13. 14. Why GRIA is LGPL <ul><li>Original goal: reduce risks for adopters </li></ul><ul><ul><li>the original GRIA project ran 2001-2004 </li></ul></ul><ul><ul><li>business Grids were then of unknown value </li></ul></ul><ul><ul><li>adopters needed a self-support option </li></ul></ul><ul><li>Today: forms part of our service business strategy </li></ul><ul><ul><li>to protect code from closure by IT vendors (so not BSD) </li></ul></ul><ul><ul><li>to allow use of third party OSS code during development (so not proprietary) </li></ul></ul><ul><ul><li>to allow OSS and proprietary “value add-on” and “value enhancement” by business partners (so not GPL) </li></ul></ul>
    14. 15. GRIA 5 Architecture Related to NextGRID Static Orchestration (discovery, workflow, invocation, etc) Automated SLAs Data-centric Application Functionality Dynamic Trust and Security Base standards (http, wsdl, soap, addressing, security, etc) GRIA uses dynamic SLA but with static terms Used for dynamic relationships, but static application workflows in GRIA 5 Consistent handling of jobs, file storage and OGSA-DAI services in GRIA GRIA uses the NextGRID model to protect relationships and services Used for basic facilities and interoperability Dynamic Orchestration (discovery, workflow, invocation, etc) Dynamic SLAs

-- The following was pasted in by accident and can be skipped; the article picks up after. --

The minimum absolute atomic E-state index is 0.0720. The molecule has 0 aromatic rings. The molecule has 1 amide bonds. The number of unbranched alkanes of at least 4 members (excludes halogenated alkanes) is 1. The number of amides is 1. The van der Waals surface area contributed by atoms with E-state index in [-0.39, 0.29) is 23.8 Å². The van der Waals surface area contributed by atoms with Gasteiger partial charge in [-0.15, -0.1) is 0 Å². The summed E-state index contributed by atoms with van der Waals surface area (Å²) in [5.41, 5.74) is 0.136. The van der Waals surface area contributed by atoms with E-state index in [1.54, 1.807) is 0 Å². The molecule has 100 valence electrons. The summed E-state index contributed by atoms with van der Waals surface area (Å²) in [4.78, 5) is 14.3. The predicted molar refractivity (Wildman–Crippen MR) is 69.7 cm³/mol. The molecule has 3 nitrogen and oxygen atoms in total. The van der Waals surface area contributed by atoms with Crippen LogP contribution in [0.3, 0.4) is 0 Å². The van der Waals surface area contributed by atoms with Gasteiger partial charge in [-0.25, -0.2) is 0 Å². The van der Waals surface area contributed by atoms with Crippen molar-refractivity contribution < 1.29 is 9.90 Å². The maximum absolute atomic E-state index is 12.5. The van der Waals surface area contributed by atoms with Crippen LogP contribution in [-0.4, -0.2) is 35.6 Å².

15. 16. Background <ul><li>Since 2000, GridSystems concentrated on the “IntraGrid” market (Grids within a single administrative domain) </li></ul><ul><ul><li>vision was the “ExtraGrid” market was not mature </li></ul></ul><ul><ul><li>this is changing quickly since 2005 </li></ul></ul><ul><ul><li>we have detected significant growth in customer interest </li></ul></ul><ul><li>Most research in publicly funded Grid projects has been about ExtraGrids </li></ul><ul><ul><li>important stock of (mostly unused in practice) available components for building ExtraGrids </li></ul></ul><ul><ul><li>we intend to take advantage of this to extend our commercial offer into the ExtraGrid market. </li></ul></ul>
    16. 17. Products <ul><li>Until now, GridSystems has developed and commercialized a closed source IntraGrid middleware known as InnerGrid </li></ul><ul><li>The new version Fura is an open source Grid middleware distribution </li></ul><ul><li>Already available </li></ul><ul><ul><li>http:// </li></ul></ul><ul><li>Under dual license </li></ul><ul><ul><li>GPL </li></ul></ul><ul><ul><li>Commercial </li></ul></ul>